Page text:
For most people, wealth does not come in a windfall but instead gathers gradually as a result of years of hard work and diligence.
Bankrate readers offer their tips for growing wealth. You'll find no winning lottery numbers or surefire stock recommendations among them, but all are sensible suggestions for savings.
Real people strategies
|1.||Grow your own food||9.||Take advantage of rewards|
|2.||Set limits and stick to them||10.||Save with coupons|
|3.||Buy savings bonds||11.||Use direct deposit|
|4.||Redirect your raises||12.||Leverage automatic savings|
|5.||Split raises in half||13.||Don't touch the money|
|6.||Track spending||14.||Pay attention to progress|
|7.||Spend less by budgeting||15.||Save a little each week|
|8.||Save by using credit||16.||Check grocery store ads|
Grow your own foodI have a plot in our local community garden that I share with two of my friends.
It is a fun, inexpensive hobby for us -- plus it keeps us active and teaches our children important life skills.
We keep our 20-foot-by-30-foot parcel planted year-round, and it provides our three families with fresh, organic produce.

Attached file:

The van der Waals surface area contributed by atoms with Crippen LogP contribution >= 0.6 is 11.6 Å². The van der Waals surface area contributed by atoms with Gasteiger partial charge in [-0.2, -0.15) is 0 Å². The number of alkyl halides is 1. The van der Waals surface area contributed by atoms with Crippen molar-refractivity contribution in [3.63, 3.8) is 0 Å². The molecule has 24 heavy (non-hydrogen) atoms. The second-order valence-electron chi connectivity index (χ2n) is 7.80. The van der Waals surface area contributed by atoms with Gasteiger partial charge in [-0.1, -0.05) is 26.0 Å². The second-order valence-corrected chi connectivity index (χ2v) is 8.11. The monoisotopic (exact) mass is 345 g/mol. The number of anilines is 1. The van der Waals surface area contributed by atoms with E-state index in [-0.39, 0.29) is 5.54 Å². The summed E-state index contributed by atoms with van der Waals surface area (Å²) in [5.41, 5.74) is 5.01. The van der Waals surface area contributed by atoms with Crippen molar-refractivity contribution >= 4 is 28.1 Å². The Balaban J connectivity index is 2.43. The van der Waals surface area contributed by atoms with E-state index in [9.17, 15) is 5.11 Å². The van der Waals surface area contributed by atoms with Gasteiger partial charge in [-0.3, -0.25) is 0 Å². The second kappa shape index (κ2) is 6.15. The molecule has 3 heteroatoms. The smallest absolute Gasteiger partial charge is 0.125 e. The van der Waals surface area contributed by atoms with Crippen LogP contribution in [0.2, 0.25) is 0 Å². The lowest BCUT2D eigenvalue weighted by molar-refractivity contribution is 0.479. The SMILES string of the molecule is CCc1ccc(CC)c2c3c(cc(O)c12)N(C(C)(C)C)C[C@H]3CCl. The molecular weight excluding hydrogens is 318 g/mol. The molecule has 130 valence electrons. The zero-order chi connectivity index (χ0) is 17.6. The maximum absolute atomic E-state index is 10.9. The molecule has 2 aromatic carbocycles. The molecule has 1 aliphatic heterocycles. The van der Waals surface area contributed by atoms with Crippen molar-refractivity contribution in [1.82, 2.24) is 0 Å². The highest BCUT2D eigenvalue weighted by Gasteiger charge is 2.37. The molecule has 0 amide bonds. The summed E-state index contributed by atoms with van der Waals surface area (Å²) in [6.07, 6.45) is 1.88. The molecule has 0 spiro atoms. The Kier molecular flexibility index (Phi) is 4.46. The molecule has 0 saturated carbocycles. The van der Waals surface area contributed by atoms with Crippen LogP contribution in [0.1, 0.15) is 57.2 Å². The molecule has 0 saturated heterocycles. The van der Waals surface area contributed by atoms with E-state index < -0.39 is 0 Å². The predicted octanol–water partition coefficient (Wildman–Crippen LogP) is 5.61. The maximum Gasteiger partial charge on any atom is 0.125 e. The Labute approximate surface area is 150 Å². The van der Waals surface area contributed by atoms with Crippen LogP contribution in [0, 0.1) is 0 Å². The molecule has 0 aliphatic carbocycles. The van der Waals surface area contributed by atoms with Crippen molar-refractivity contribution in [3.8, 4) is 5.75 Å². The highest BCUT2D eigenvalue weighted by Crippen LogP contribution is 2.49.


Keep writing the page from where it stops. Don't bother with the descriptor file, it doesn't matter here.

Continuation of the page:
Set limits and stick to themI try to save at least three to four part-time paychecks so that I can elect to make a hefty payment on a credit card account and buy myself a little something I waited to get.
Also, I have inventoried my home and gathered up all half-full or almost empty bottles of lotions, soaps, hair creams, cleaning products and vowed not to make a purchase until we absolutely had not one drop of a particular thing. So I have not been to the store to buy these items -- including makeup and colognes.
I limit my driving and only buy $20 (of gas) at a time about once a week … so $80 a month. Not an ounce more.
As for groceries, I am using only fresh or frozen vegetables. At the store, I purchase only the item that is $0.99 per pound and pull out my cookbook to find an exciting way to cook it and make great meals. Chicken can be cooked 100 different ways.
-- Sharon Dorsey
Buy savings bondsI have always made a 10 percent deduction on my pay.
If you do it every week, you will see that you don't miss it. After a few years it can really accumulate into a nice sum of savings. The best vehicle is savings bonds. You buy them and just hold them.
-- Michael de Gennaro
Redirect your raisesAnytime I get a raise or a bonus, I don't have the additional money deposited into my checking account.
I have already proven I can live without the money, so first I direct it to my 401(k).
Once I maxed out my 401(k) contributions, my raises went directly into my HSA.
Once that was maxed out, they went directly into a savings account.
I now have my 401(k) fully invested, my HSA fully funded and a great emergency fund.
-- Sam Hohman